The end of the 2014-2015 school year is drawing near, but the movement to roll back standardized exam overkill has not slowed for a moment. Both in Washington DC and in dozens of state capitals the pressure from grassroots testing reformers is forcing policymakers to debate proposals to reduce testing overuse, eliminate some high-stakes consequences and stop penalizing students who opt out. At the same time, the volume of commentaries supporting real assessment reform is growing rapidly.
U.S. Write Your Senators to Support Less Testing, No More High-Stakes
As standardized exam season winds down, heavy pressure from the grassroots testing resistance movement is posting multiple policy reform victories. Just this week, Texas essentially eliminated graduation testing requirements for most high school seniors. Backed by a powerful movement of parents and educators, the Colorado legislature overwhelmingly voted to send the governor a package that cuts state-mandated testing hours by more than 30%, supports parental out-out rights, and allows districts to pilot alternative assessments.
During the final weeks of the spring 2015 standardized exam season, the testing resistance and reform movement is surging across the nation. Record opt-out drives, state legislation to reduce testing overuse and roll back misuses, and Congressional action overhauling "No Child Left Behind," are all in this week's spotlight.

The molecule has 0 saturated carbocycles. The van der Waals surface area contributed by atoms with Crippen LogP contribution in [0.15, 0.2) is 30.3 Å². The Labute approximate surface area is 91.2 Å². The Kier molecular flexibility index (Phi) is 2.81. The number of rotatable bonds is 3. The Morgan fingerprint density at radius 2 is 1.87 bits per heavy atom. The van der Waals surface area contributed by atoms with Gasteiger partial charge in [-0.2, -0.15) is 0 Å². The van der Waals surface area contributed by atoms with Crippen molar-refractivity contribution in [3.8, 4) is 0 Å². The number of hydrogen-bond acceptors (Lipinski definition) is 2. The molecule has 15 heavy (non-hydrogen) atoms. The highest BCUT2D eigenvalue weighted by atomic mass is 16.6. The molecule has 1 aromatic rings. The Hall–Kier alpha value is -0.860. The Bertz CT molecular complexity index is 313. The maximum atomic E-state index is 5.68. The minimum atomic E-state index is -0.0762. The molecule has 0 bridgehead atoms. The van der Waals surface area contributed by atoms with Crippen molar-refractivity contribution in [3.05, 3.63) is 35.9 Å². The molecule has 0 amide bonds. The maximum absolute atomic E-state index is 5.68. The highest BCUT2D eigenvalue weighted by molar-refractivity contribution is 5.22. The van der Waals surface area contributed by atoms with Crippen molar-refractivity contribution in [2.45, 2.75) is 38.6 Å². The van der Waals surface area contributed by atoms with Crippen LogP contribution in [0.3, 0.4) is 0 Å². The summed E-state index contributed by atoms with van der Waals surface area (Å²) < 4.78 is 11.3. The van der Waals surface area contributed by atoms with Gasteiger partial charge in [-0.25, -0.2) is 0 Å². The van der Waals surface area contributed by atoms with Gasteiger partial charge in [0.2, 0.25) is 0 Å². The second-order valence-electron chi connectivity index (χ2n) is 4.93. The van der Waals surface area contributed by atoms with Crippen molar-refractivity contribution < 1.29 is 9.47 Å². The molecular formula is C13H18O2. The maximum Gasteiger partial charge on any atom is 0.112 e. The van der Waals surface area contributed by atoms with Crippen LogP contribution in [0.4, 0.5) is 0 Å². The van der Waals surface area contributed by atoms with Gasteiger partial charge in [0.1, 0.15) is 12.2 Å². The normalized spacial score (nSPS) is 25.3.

Great to meet so many of you at the Education Writers Association and Network for Public Education conferences in Chicago last week and to hear how useful these news-and-tools updates are for your work! It was rewarding to learn how many readers forward the clips to local list serves, post them on Facebook (they also go up on our page https://www.facebook.com/FairTest), and Tweet them to other activists.
This week's update is being sent from the Education Writers Association National Seminar where hundreds of reporters, editors and columnists are talking about the opt-out movement and other forms of testing resistance as well as proposals for real assessment reform at the local, state and national levels.
Today is huge for assessment reform with the U.S. Senate education committee starting markup of legislation to overhaul "No Child Left Behind," tens of thousands of students planning to opt-out of the first day of standardized exams in New York State, and sentencing scheduled in the Atlanta cheating case that has focused attention on damage from the fixation on test scores.
Here's a sampling of just one week's news from across the nation. Please continue sending us your clips and let us know if FairTest can help your local campaigns in any way